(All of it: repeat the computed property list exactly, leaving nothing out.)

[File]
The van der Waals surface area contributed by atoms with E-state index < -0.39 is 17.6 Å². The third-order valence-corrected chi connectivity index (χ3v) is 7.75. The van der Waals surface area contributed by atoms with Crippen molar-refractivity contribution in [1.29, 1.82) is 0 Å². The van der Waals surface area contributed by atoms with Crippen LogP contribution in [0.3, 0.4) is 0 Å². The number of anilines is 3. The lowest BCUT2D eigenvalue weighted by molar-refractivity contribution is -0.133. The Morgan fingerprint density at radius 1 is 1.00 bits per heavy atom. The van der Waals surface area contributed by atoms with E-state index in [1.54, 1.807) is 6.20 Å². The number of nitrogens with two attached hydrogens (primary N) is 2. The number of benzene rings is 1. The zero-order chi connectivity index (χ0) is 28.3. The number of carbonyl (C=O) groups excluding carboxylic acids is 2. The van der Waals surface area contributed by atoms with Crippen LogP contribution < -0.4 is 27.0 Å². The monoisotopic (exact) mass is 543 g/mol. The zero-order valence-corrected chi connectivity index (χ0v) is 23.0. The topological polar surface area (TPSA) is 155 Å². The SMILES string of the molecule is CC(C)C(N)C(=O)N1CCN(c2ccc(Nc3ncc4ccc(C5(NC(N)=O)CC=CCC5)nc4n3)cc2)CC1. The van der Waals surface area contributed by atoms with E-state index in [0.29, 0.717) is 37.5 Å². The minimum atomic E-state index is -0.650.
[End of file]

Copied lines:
The van der Waals surface area contributed by atoms with E-state index < -0.39 is 17.6 Å². The third-order valence-corrected chi connectivity index (χ3v) is 7.75. The van der Waals surface area contributed by atoms with Crippen molar-refractivity contribution in [1.29, 1.82) is 0 Å². The van der Waals surface area contributed by atoms with Crippen LogP contribution in [0.3, 0.4) is 0 Å². The number of anilines is 3. The lowest BCUT2D eigenvalue weighted by molar-refractivity contribution is -0.133. The Morgan fingerprint density at radius 1 is 1.00 bits per heavy atom. The van der Waals surface area contributed by atoms with E-state index in [1.54, 1.807) is 6.20 Å². The number of nitrogens with two attached hydrogens (primary N) is 2. The number of benzene rings is 1. The zero-order chi connectivity index (χ0) is 28.3. The number of carbonyl (C=O) groups excluding carboxylic acids is 2. The van der Waals surface area contributed by atoms with Crippen LogP contribution < -0.4 is 27.0 Å². The monoisotopic (exact) mass is 543 g/mol. The zero-order valence-corrected chi connectivity index (χ0v) is 23.0. The topological polar surface area (TPSA) is 155 Å². The SMILES string of the molecule is CC(C)C(N)C(=O)N1CCN(c2ccc(Nc3ncc4ccc(C5(NC(N)=O)CC=CCC5)nc4n3)cc2)CC1. The van der Waals surface area contributed by atoms with E-state index in [0.29, 0.717) is 37.5 Å². The minimum atomic E-state index is -0.650.